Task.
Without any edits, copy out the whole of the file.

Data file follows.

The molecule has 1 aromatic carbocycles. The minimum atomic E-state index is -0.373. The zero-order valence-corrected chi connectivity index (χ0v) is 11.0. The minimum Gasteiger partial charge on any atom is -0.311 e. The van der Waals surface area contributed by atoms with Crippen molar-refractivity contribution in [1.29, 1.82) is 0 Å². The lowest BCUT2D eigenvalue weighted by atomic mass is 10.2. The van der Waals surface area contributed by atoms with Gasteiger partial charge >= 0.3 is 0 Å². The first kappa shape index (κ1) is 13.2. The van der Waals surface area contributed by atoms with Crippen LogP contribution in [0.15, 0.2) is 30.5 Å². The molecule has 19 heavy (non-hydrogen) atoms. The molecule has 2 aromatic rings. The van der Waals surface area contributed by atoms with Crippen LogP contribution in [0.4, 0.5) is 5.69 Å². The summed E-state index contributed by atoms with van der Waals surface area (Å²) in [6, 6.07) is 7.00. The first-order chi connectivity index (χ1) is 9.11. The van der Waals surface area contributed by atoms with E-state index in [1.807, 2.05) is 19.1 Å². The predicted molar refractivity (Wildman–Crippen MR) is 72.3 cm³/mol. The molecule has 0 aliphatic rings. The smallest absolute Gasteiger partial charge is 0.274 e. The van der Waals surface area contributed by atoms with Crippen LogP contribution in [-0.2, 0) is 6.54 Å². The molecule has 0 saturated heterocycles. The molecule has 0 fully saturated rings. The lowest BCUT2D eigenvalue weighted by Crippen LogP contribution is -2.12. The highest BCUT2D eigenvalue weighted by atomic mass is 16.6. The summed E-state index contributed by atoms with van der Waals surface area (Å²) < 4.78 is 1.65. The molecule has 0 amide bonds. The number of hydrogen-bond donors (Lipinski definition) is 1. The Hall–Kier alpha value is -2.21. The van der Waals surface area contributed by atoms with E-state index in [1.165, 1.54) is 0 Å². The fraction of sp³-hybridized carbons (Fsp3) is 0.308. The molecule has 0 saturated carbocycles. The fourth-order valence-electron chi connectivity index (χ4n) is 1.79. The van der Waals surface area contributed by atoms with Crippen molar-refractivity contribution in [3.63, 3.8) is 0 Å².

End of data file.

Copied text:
The molecule has 1 aromatic carbocycles. The minimum atomic E-state index is -0.373. The zero-order valence-corrected chi connectivity index (χ0v) is 11.0. The minimum Gasteiger partial charge on any atom is -0.311 e. The van der Waals surface area contributed by atoms with Crippen molar-refractivity contribution in [1.29, 1.82) is 0 Å². The lowest BCUT2D eigenvalue weighted by atomic mass is 10.2. The van der Waals surface area contributed by atoms with Gasteiger partial charge >= 0.3 is 0 Å². The first kappa shape index (κ1) is 13.2. The van der Waals surface area contributed by atoms with Crippen LogP contribution in [0.15, 0.2) is 30.5 Å². The molecule has 19 heavy (non-hydrogen) atoms. The molecule has 2 aromatic rings. The van der Waals surface area contributed by atoms with Crippen LogP contribution in [0.4, 0.5) is 5.69 Å². The summed E-state index contributed by atoms with van der Waals surface area (Å²) in [6, 6.07) is 7.00. The first-order chi connectivity index (χ1) is 9.11. The van der Waals surface area contributed by atoms with E-state index in [1.807, 2.05) is 19.1 Å². The predicted molar refractivity (Wildman–Crippen MR) is 72.3 cm³/mol. The molecule has 0 aliphatic rings. The smallest absolute Gasteiger partial charge is 0.274 e. The van der Waals surface area contributed by atoms with Crippen LogP contribution in [-0.2, 0) is 6.54 Å². The molecule has 0 saturated heterocycles. The molecule has 0 fully saturated rings. The lowest BCUT2D eigenvalue weighted by Crippen LogP contribution is -2.12. The highest BCUT2D eigenvalue weighted by atomic mass is 16.6. The summed E-state index contributed by atoms with van der Waals surface area (Å²) < 4.78 is 1.65. The molecule has 0 amide bonds. The number of hydrogen-bond donors (Lipinski definition) is 1. The Hall–Kier alpha value is -2.21. The van der Waals surface area contributed by atoms with E-state index in [1.165, 1.54) is 0 Å². The fraction of sp³-hybridized carbons (Fsp3) is 0.308. The molecule has 0 saturated carbocycles. The fourth-order valence-electron chi connectivity index (χ4n) is 1.79. The van der Waals surface area contributed by atoms with Crippen molar-refractivity contribution in [3.63, 3.8) is 0 Å².